Monday, October 3, 2011
What The Health Information Technology For Economic And Clinical Health Act Means For Healthcare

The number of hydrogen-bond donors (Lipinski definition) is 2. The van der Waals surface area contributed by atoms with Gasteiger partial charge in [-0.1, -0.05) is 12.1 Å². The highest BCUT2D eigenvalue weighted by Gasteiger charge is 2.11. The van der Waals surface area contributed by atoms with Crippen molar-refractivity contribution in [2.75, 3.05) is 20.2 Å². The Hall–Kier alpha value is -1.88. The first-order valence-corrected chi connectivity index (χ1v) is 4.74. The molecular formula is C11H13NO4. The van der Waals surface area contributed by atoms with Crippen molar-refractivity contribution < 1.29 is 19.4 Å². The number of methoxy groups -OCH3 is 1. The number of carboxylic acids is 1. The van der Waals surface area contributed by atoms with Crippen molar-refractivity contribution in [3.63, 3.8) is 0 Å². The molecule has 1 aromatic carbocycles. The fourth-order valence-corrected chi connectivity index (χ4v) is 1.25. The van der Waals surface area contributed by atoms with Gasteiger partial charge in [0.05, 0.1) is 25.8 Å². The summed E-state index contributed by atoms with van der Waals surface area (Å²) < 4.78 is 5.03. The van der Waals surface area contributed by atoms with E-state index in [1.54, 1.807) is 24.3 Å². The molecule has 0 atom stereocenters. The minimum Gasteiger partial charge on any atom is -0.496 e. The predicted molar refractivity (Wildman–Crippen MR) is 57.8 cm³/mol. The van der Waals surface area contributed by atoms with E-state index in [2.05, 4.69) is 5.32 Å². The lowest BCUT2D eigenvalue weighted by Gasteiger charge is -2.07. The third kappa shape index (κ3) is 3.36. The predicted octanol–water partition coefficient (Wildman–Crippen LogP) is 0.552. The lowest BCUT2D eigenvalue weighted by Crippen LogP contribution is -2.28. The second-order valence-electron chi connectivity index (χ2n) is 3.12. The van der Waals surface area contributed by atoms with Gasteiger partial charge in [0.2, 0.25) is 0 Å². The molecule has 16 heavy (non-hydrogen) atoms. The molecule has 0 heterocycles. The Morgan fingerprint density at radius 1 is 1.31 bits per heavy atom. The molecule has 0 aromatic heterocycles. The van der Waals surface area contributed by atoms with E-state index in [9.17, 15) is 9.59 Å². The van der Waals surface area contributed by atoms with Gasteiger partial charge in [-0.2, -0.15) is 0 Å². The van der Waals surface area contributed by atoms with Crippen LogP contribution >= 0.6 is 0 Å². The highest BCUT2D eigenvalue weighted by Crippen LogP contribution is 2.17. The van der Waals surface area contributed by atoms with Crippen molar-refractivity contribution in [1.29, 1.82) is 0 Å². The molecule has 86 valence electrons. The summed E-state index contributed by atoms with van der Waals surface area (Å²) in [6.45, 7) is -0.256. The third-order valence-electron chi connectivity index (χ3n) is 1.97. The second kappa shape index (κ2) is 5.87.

In February of 2009, President Obama signed into law a landmark healthcare reform bill, and included within it is the Health Information Technology For Economic and Clinical Health Act. This portion of the healthcare reform bill will require that all healthcare providers switch over to electronic medical records, or EMR, by 2016. Like most of the controversial reform, it has drawn considerable criticism from politicians, insurance companies, and medical professionals over the intervening years. What it Requires The Health Information Technology For Economic and Clinical Health Act, despite all of its legalese, is quite simple to understand. At its heart, the sponsors of the healthcare reform simply wish for all healthcare providers to convert their current paper medical records files into digital electronic medical records so that they can be quickly shared with professionals that regularly require to see a patient's files. Having every patient's medical records in a shared electronic format would provide the basis for quicker diagnoses based on their medical history, quicker treatment, and reduce the chances of error that can occur when trying to decipher a faxed copy of a paper record. It would also allow insurance companies easier access to their client's medical records, with limitations. If done properly, all confidential information would stay confidential, and only released to those with the proper access. But, like all new ideas, change encourages fear and feuding political parties have fed that fear, to the point that many hospitals and doctors in private practices have been dragging their heels about converting their records over to the new digital format. Reasons Against Converting The primary fear shared by medical professionals and their patients is that their private medical information will no longer stay private under the digital format. In the days of hackers freely running rampant throughout corporation computers and selling private information this may have been true, but in the 21st century, security screens have successfully kept hacking to a minimum, nationally. The last few reported cases of company-wide identity theft occurred because thieves physically stole hard drives, not because they hacked in and stole individual files. The Right to Privacy Act, instituted years ago, does protect individuals from having their medical records published, and any violations involving digital records would be covered under that Act. The patients have a right to question the security of their files, and if their caregivers have taken the correct measures to secure their files, they will be secure. They are only meant to be transmitted to recognized physicians, and even the access of insurance companies will be limited. The second biggest reason physicians and hospitals give against converting medical records over to an electronic format is the manpower and time needed to do so. Regardless of monetary incentives provided under the Act for both Medicare and Medicaid participating organizations and doctors, the claim is that it would be too expensive to bring their computers up-to-date to handle the digital conversion, and to pay someone to covert all of their files to the new format. The Benefits of Conversion With the traditional paper system, individual patient records can be very time consuming to compile and update, and just as hard to track down when needed. With electronic medical records, all that information will take only seconds to locate, and could mean the difference between life and death if the patient is receiving care somewhere other than their home hospital, or even within it. Copying and faxing paper copies could lead to a misinterpretation of what is written within them, especially if the printed quality is below standard. With electronic medical records, everything that the physician needs is right there on the screen, clear and easy to read. This format should cut down on the hazards of medical errors, like giving the wrong prescription, administering the wrong dosage, or inadvertently using a drug that the patient is allergic to. The patient's entire medical history is available, and should make treatment faster and more efficient. The Health Information Technology For Economic and Clinical Health Act aims to improve the quality of care, without compromising their privacy.